The evening's show was the first actual JoCo concert, followed by John Hodgman doing various funny stuff. JoCo played a fair number of familiar songs (and some less so), and several of them were together with Paul and Storm or with Molly Lewis with her ukulele. After that, Hodgman came out and presented a bunch of facts about the ship and other topics, some of which might have even been true. He then acted as judge to settle two relationship disputes: one about when it's proper to play seasonal/Christmas music, and one about whether it's acceptable to eat brown gravy (instead of white) with a fried chicken dinner. (That last featured Adrienne and Francis, whom I'd hung out with a couple of times the first night.) After a brief intermission, JoCo played some songs from his new album and a number of more familiar ones. (Near the end, folks backstage announced that they'd found a lost camera in the game room, and when the owner claimed it they told him he had to post all the backstage pictures they'd just taken on Flickr, including a sort of mini-play.)

We wound up sitting with just one other couple at dinner, but we all got along very well (perhaps because the topic strayed to our total of eight cats). Kim headed to bed, and I went down to watch some JoKaraoke (which was being run by JoCo himself: that must have been a bit odd for him). I didn't convince myself to sign up, but it was a tremendously supportive crowd (the weaker singers may well have gotten the most heartfelt applause) and a great atmosphere. The crowd invariably provided backup vocals and harmony parts as needed, too. :) Eventually, though, it was again time for bed.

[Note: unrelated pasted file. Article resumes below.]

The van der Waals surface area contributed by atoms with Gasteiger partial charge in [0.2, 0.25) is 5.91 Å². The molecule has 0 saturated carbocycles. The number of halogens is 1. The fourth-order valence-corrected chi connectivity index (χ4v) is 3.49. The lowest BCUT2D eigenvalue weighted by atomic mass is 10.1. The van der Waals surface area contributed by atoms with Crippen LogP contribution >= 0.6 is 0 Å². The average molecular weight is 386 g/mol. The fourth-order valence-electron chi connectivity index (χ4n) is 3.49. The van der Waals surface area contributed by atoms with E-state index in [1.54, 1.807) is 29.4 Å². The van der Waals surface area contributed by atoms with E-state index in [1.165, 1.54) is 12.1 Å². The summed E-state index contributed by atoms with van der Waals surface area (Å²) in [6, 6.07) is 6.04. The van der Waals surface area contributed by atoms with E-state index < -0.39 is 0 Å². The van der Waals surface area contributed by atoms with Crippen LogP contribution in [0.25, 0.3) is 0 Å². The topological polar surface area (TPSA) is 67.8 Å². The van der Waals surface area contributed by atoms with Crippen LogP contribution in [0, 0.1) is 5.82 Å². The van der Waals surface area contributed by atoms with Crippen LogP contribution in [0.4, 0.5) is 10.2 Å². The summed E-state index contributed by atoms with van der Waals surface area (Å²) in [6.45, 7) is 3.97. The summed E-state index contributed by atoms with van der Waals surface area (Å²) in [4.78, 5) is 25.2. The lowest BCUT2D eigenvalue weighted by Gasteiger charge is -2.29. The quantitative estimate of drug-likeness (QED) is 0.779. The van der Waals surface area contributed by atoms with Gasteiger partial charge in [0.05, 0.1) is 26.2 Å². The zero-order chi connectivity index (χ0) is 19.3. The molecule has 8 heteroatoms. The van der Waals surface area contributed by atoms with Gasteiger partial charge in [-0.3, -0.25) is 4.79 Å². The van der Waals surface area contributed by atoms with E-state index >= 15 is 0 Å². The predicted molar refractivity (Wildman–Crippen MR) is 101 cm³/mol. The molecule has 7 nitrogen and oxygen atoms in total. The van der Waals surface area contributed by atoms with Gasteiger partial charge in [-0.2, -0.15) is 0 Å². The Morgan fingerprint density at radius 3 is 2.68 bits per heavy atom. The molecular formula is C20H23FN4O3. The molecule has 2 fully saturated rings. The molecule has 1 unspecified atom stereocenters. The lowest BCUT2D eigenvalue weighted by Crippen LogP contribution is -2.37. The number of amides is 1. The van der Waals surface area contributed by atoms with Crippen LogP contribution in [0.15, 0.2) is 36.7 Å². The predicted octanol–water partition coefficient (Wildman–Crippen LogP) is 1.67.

Video evidence: No video of the Q&A seems to be up yet, but look for it if it's there! One video sequence of JoCo's part of the concert begins with "The Future Soon" (and more) before continuing in three more parts in the linked playlist. The only Hodgman video that I've found so far is a recording of the Gravy Ruling, which was pretty amusing. [Edit:] Also, here's a recording of Molly Lewis singing "Brand New Sucker" at JoKaraoke.
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Thursday, January 13th, 2011 10:56 pm
[Note: I've added links to a few videos at the end of my last post, many of which by some miracle include glimpses of me.]

Monday, Jan. 3:
We woke up early (Kim eats these days on a schedule a hobbit would envy), and I put on my Vinyar Tengwar T-shirt in honor of Tolkien's birthday. The ship had reached "Half Moon Cay", so we took a tender to the island and found a place to settle in a good distance down the beach (as it turned out, Wil Wheaton and his family spent the morning just a stone's throw away). Kim relaxed in the shade of some trees while I went for a swim in the stunningly clear, blue water. I swam along the shore for quite a ways, and despite my lack of glasses I managed to recognize our friends from the hotel and hang out with them in the water for a bit before heading back to Kim. (I found Kim's shady spot on just my second nearly-blind guess. :) ) After I did a bit more of a stroll to the far end of the beach and back, we headed back to the ship for lunch.

In the afternoon, I went to the game room again (I'd decided that was one way to make myself actually socialize a bit). I played a soon-to-be-released game called "Orbit" with its designer (and had a conversation about the Elvish letters on my shirt along the way), and then I moved on to a game of Monty Python Fluxx followed by Munchkin Cthulhu (both of them new variants of games I know well).